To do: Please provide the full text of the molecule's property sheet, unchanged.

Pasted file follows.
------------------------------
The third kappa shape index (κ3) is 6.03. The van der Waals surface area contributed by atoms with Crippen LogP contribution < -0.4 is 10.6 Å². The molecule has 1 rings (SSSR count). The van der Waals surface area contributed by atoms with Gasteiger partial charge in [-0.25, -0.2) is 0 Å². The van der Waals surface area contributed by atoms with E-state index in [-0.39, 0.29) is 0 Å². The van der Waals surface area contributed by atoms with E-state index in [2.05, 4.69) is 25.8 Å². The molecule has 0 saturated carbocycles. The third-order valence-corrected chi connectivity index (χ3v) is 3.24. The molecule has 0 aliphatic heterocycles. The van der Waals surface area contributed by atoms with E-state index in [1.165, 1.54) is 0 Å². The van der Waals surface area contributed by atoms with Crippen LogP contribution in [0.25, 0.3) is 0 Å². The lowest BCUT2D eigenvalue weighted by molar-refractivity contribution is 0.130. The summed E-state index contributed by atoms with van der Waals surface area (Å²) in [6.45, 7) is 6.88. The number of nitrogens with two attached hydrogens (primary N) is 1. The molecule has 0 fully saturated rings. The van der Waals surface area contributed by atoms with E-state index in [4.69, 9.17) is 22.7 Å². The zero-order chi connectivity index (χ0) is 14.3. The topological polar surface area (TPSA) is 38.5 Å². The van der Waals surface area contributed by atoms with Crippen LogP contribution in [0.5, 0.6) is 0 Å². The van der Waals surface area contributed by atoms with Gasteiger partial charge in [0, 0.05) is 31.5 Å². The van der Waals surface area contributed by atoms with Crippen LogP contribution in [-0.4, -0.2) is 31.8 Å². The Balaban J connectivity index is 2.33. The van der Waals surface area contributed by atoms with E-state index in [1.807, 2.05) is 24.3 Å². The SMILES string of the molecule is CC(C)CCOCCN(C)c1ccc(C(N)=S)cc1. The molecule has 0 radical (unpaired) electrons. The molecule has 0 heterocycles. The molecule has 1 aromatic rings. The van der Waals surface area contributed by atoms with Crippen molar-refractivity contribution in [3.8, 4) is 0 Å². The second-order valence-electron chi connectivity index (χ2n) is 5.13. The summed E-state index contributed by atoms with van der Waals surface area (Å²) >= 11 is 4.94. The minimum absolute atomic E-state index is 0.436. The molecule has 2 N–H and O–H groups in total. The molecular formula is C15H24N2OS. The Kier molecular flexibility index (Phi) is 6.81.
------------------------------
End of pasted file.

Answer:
The third kappa shape index (κ3) is 6.03. The van der Waals surface area contributed by atoms with Crippen LogP contribution < -0.4 is 10.6 Å². The molecule has 1 rings (SSSR count). The van der Waals surface area contributed by atoms with Gasteiger partial charge in [-0.25, -0.2) is 0 Å². The van der Waals surface area contributed by atoms with E-state index in [-0.39, 0.29) is 0 Å². The van der Waals surface area contributed by atoms with E-state index in [2.05, 4.69) is 25.8 Å². The molecule has 0 saturated carbocycles. The third-order valence-corrected chi connectivity index (χ3v) is 3.24. The molecule has 0 aliphatic heterocycles. The van der Waals surface area contributed by atoms with E-state index in [1.165, 1.54) is 0 Å². The van der Waals surface area contributed by atoms with Crippen LogP contribution in [0.25, 0.3) is 0 Å². The lowest BCUT2D eigenvalue weighted by molar-refractivity contribution is 0.130. The summed E-state index contributed by atoms with van der Waals surface area (Å²) in [6.45, 7) is 6.88. The number of nitrogens with two attached hydrogens (primary N) is 1. The molecule has 0 fully saturated rings. The van der Waals surface area contributed by atoms with E-state index in [4.69, 9.17) is 22.7 Å². The zero-order chi connectivity index (χ0) is 14.3. The topological polar surface area (TPSA) is 38.5 Å². The van der Waals surface area contributed by atoms with Crippen LogP contribution in [0.5, 0.6) is 0 Å². The van der Waals surface area contributed by atoms with Gasteiger partial charge in [0, 0.05) is 31.5 Å². The van der Waals surface area contributed by atoms with Crippen LogP contribution in [-0.4, -0.2) is 31.8 Å². The Balaban J connectivity index is 2.33. The van der Waals surface area contributed by atoms with E-state index in [1.807, 2.05) is 24.3 Å². The SMILES string of the molecule is CC(C)CCOCCN(C)c1ccc(C(N)=S)cc1. The molecule has 0 radical (unpaired) electrons. The molecule has 0 heterocycles. The molecule has 1 aromatic rings. The van der Waals surface area contributed by atoms with Crippen molar-refractivity contribution in [3.8, 4) is 0 Å². The second-order valence-electron chi connectivity index (χ2n) is 5.13. The summed E-state index contributed by atoms with van der Waals surface area (Å²) >= 11 is 4.94. The minimum absolute atomic E-state index is 0.436. The molecule has 2 N–H and O–H groups in total. The molecular formula is C15H24N2OS. The Kier molecular flexibility index (Phi) is 6.81.